House and Senate Republican leadership met mid-week last week for their annual planning retreat. At the meeting, House Speaker Paul Ryan laid out legislative plans for the next 200 days. On the agenda is repealing and replacing portions of President Obama’s Affordable Care Act. Another big project — tax reform.
Ryan said ObamaCare’s target date for action is spring and taxes and tax reform will be done by August and the annual August recess. House Budget Committee Chairwoman Rep. Diane Black of Tennessee said, “It will be a repeal with some replacement in it for what we're able to do given the reconciliation process. Our goal is to make this a patient-centered healthcare system where we give people options.”
And she said in spite of what you hear, health care savings accounts are one of the positive pieces and is “something that people really do want.”
Senate Majority Leader Mitch McConnell — who’ll have a more difficult time pushing an ObamaCare replacement through the senate — is largely in agreement with Ryan’s timeline.
Not everyone in the Republican Party is all that happy with the rush to repeal. Many don’t think Republicans ought to move on anything without input from the president and others worried about how to get this going and asked questions like:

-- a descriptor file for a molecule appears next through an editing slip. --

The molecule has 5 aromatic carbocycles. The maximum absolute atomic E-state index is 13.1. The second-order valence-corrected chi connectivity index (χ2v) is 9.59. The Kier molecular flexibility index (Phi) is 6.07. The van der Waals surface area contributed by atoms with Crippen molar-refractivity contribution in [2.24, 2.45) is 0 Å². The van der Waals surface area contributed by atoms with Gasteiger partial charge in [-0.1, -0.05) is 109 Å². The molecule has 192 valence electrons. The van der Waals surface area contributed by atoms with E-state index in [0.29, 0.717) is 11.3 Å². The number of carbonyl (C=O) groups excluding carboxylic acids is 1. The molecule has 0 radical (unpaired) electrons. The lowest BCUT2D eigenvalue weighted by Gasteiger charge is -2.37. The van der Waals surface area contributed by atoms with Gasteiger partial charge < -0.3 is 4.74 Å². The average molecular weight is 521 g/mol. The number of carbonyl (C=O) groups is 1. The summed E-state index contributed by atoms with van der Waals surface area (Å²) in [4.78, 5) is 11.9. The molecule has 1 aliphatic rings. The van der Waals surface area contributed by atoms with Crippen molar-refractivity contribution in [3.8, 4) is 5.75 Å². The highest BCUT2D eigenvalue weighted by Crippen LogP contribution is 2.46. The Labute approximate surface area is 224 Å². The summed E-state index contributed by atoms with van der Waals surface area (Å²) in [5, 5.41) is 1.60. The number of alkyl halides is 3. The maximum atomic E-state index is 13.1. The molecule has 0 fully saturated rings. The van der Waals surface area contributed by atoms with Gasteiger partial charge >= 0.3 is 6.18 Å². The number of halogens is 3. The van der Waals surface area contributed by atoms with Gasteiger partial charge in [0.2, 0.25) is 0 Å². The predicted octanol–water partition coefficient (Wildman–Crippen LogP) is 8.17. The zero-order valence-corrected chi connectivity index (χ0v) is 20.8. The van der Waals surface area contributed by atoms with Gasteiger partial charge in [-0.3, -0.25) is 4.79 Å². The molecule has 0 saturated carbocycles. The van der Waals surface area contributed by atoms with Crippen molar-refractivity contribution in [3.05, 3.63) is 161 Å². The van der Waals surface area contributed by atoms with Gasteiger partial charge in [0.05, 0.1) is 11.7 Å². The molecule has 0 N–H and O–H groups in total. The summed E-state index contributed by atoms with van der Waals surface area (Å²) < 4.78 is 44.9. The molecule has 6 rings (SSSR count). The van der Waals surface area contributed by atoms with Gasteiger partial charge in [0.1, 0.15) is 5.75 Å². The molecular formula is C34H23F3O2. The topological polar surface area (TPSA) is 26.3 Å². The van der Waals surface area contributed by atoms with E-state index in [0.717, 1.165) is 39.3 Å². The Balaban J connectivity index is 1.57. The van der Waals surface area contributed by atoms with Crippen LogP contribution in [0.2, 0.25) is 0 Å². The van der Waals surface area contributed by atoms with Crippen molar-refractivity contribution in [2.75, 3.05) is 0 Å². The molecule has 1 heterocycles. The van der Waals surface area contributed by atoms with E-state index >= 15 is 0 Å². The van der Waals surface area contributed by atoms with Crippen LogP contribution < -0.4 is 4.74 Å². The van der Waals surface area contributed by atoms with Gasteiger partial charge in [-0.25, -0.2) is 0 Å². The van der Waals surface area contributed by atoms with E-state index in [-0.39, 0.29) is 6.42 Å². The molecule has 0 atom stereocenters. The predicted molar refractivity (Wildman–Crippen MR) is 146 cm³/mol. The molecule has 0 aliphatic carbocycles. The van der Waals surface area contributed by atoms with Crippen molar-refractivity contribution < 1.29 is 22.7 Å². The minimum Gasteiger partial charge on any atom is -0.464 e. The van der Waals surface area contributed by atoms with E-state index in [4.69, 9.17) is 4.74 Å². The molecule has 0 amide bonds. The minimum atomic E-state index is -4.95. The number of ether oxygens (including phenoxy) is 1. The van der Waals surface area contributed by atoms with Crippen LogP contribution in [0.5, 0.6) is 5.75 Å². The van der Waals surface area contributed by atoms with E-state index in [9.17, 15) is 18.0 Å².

• Don’t we need a replacement plan in place before repeal?
• How do we avoid causing deep damage to the health insurance market?
• Who will lose coverage?
• Or who will pay more under a revamped system?
And then there are the political challenges says California Rep. Tom McClintock.
“We’d better be sure that we’re prepared to live with the market we’ve created. That’s going to be called Trumpcare. Republicans will own that lock, stock and barrel, and we’ll be judged in the election less than two years away,” he said.
Sen. Lamar Alexander of Tennessee agreed. “Our goal, in my opinion, should be not a quick fix. We can do it rapidly — but not a quick fix. We want a long-term solution that lowers costs,” he said.
Ryan punctuated the discussion with, “We have a responsibility to work for the people that put us in office. That’s the oath we take: to defend the Constitution, to fight for the people we represent, and this is a fiasco that needs to be fixed.”
The process begins in earnest on Thursday of this week as Oregon Congressman Greg Walden’s House Energy and Commerce Committee will hold a hearing titled The Failures of ObamaCare: Harmful Effects and Broken Promises. It is that committee that will construct most of the replacement for ObamaCare.
And Walden called it repair not replacement, “We need to work aggressively on the repairs to the individual market, to Obamacare. Some might call that replacement. I call that a rebuild. I call it repair.”
The House Ways and Means Committee will also hold a hearing on the individual mandate.
Source links: The Hill, The Washington Post — link 1, link 2